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Trouble setting up an old Blaupunkt remote

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Trouble setting up an old Blaupunkt remote

Thomas Orgis
Hi,

I purchased an USB irdroid transceiver, which is mostly an irtoy clone. I
had to patch out the debugging LED code as that locks up the device
(cdc-acm driver gets confused and I need to remove/reattach the USB
device), see attached patch. Now the device works with lirc-0.9.4d and
I was able to record some remotes, complete with receiving and
transmitting of button events.

Now I got my hands on an old Blaupunkt remote, a nice chunky device
with actual buttons made of hard plastic instead of rubber. The model
number is 8668812302 and it looks like

        http://thomas.orgis.org/div/blaupunkt_8668812302.jpg

. It looks like the transceiver can see the signals just fine and I get
such output from a little test program that just dumps the bytes from
the irtoy sampling mode:

Mode response ("S01"):

53 30 31

Power button:

00 12 00 0d 00 1c 00 2f 00 1b 00 1f 00 1b 13 62 00 12 00 0f 00 1b 00 2f 00 1b 00 1f 00 1b ff ff

Mute button:

00 12 00 3e 00 36 00 1f 00 1b 13 62 00 12 00 3e 00 36 00 1f 00 1b ff ff


Now, when I fire up irrecord like

        irrecord -n -H irtoy -d /dev/ttyACM3  blauneu.conf

, it mostly looks fine, but results in no useful configuration. The
first funky thing is the overly long second row for the random initial
key presees.

----------8<--------------
irrecord -  application for recording IR-codes for usage with lirc
Copyright (C) 1998,1999 Christoph Bartelmus([hidden email])

This program will record the signals from your remote control
and create a config file for lircd.
[…]

Press RETURN now to start recording.
................................................................................
Got gap (109903 us)}

Please keep on pressing buttons like described above.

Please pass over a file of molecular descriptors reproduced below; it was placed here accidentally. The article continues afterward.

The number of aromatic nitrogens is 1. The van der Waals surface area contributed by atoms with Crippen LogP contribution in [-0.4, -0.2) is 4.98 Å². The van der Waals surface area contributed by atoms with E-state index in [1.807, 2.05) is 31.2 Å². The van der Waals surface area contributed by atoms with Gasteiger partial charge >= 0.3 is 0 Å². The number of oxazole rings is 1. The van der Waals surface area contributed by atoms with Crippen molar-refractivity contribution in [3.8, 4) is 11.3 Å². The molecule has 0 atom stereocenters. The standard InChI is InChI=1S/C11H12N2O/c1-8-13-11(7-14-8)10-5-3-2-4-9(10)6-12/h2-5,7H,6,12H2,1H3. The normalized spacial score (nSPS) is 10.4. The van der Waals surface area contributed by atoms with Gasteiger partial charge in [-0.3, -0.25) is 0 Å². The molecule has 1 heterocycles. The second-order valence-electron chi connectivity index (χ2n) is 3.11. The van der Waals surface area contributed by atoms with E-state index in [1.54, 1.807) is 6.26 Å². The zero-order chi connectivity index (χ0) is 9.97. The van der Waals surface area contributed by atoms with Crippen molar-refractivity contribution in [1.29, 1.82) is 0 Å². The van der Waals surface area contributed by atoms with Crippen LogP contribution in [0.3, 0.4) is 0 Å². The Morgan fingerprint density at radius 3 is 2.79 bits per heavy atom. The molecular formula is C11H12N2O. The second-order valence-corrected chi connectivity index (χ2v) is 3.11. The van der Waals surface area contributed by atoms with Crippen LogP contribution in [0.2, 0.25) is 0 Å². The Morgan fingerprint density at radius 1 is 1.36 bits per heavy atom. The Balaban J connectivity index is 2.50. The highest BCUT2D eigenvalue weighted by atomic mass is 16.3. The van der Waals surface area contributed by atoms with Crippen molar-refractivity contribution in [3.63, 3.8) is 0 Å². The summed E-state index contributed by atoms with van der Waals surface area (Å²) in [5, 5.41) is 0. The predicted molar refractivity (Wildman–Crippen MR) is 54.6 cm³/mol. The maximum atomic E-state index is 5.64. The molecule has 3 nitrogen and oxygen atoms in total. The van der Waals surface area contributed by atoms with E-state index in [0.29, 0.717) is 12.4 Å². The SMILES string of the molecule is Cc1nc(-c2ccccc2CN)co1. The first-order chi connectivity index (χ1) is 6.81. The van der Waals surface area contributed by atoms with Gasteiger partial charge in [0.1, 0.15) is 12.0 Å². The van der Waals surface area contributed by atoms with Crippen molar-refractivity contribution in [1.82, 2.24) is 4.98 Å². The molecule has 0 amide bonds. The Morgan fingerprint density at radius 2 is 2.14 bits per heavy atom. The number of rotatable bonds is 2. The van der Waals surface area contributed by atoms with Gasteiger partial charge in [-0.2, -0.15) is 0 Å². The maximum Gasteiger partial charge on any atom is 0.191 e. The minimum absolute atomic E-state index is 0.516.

....................................................................................................................................................................................

Please enter the name for the next button (press <ENTER> to finish recording)
power

Now hold down button "power".

Please enter the name for the next button (press <ENTER> to finish recording)
mute

Now hold down button "mute".

Please enter the name for the next button (press <ENTER> to finish recording)

Checking for toggle bit mask.
Please press an arbitrary button repeatedly as fast as possible.
Make sure you keep pressing the SAME button and that you DON'T HOLD
the button down!.
If you can't see any dots appear, wait a bit between button presses.

Press RETURN to continue.
Cannot find any toggle mask.

Successfully written config file blauneu.lircd.conf
-------->8----------------

So it fails to find a toggle mask but claims everything is fine … but
looking at the generated config file:

--------8<----------------
begin remote

  name  blauneu
  bits            0
  flags SPACE_ENC|CONST_LENGTH
  eps            30
  aeps          100

  one             0     0
  zero            0     0
  ptrail        575
  pre_data_bits   7
  pre_data       0x7F
  gap          109903
  toggle_bit_mask 0x0
  frequency    38000

      begin codes
          power                    0x0
          mute                     0x0
      end codes

end remote
-------->8----------------

Those button definitions do not look very useful.

Also, after the failed irrecord attempt, I got the driver confusion again …

[243460.101914] cdc_acm 3-2:1.0: failed to set dtr/rts

… maybe related to irrecord not resetting the device mode back from
sampling mode, which requires someone keeping the conversation going.
It would be nice to get the irtoy driver more stable with this device,
but my main issue seems to relate to this particular remote rigth now.
I might test with a serial port receiver some time to verify, but
currently I only got this one USB device to work with.

Does someone have an idea what is going wrong with the button detection
here? Where should one start to look? Judging from the raw irtoy output,
it looks like this old remote should still work.


Alrighty then,

Thomas

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Re: Trouble setting up an old Blaupunkt remote

Alec Leamas


On 10/02/17 16:08, Thomas Orgis wrote:
> Hi,
>
> I purchased an USB irdroid transceiver, which is mostly an irtoy clone. I
> had to patch out the debugging LED code as that locks up the device
> (cdc-acm driver gets confused and I need to remove/reattach the USB
> device), see attached patch. Now the device works with lirc-0.9.4d and
> I was able to record some remotes, complete with receiving and
> transmitting of button events.


Hm... before diving into details: the master branch contains an updated
irtoy driver with idroid support. Perhaps you should give it a try - I
*think* you just could replace the irtoy.c file.

Cheers!

--alec

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Re: Trouble setting up an old Blaupunkt remote

Thomas Orgis
Am Fri, 10 Feb 2017 16:19:42 +0100
schrieb Alec Leamas <[hidden email]>: